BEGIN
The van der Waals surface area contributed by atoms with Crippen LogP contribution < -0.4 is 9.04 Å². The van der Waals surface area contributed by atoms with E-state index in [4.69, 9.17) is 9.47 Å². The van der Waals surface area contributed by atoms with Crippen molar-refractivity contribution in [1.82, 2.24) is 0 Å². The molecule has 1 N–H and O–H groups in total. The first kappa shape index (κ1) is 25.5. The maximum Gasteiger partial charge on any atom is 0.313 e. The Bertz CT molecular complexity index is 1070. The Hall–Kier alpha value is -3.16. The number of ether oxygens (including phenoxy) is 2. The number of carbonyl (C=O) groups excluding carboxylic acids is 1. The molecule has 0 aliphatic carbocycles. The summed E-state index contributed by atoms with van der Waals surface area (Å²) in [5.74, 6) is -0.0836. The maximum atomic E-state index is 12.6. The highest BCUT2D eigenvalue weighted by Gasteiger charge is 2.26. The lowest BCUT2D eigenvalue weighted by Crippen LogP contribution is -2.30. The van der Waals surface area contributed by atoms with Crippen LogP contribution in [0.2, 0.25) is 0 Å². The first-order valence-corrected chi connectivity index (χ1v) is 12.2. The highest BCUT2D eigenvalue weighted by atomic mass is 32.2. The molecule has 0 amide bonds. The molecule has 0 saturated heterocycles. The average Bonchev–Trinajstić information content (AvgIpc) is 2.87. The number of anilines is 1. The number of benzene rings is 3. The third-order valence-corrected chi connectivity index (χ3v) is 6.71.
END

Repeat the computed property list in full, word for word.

The van der Waals surface area contributed by atoms with Crippen LogP contribution < -0.4 is 9.04 Å². The van der Waals surface area contributed by atoms with E-state index in [4.69, 9.17) is 9.47 Å². The van der Waals surface area contributed by atoms with Crippen molar-refractivity contribution in [1.82, 2.24) is 0 Å². The molecule has 1 N–H and O–H groups in total. The first kappa shape index (κ1) is 25.5. The maximum Gasteiger partial charge on any atom is 0.313 e. The Bertz CT molecular complexity index is 1070. The Hall–Kier alpha value is -3.16. The number of ether oxygens (including phenoxy) is 2. The number of carbonyl (C=O) groups excluding carboxylic acids is 1. The molecule has 0 aliphatic carbocycles. The summed E-state index contributed by atoms with van der Waals surface area (Å²) in [5.74, 6) is -0.0836. The maximum atomic E-state index is 12.6. The highest BCUT2D eigenvalue weighted by Gasteiger charge is 2.26. The lowest BCUT2D eigenvalue weighted by Crippen LogP contribution is -2.30. The van der Waals surface area contributed by atoms with Crippen LogP contribution in [0.2, 0.25) is 0 Å². The first-order valence-corrected chi connectivity index (χ1v) is 12.2. The highest BCUT2D eigenvalue weighted by atomic mass is 32.2. The molecule has 0 amide bonds. The molecule has 0 saturated heterocycles. The average Bonchev–Trinajstić information content (AvgIpc) is 2.87. The number of anilines is 1. The number of benzene rings is 3. The third-order valence-corrected chi connectivity index (χ3v) is 6.71.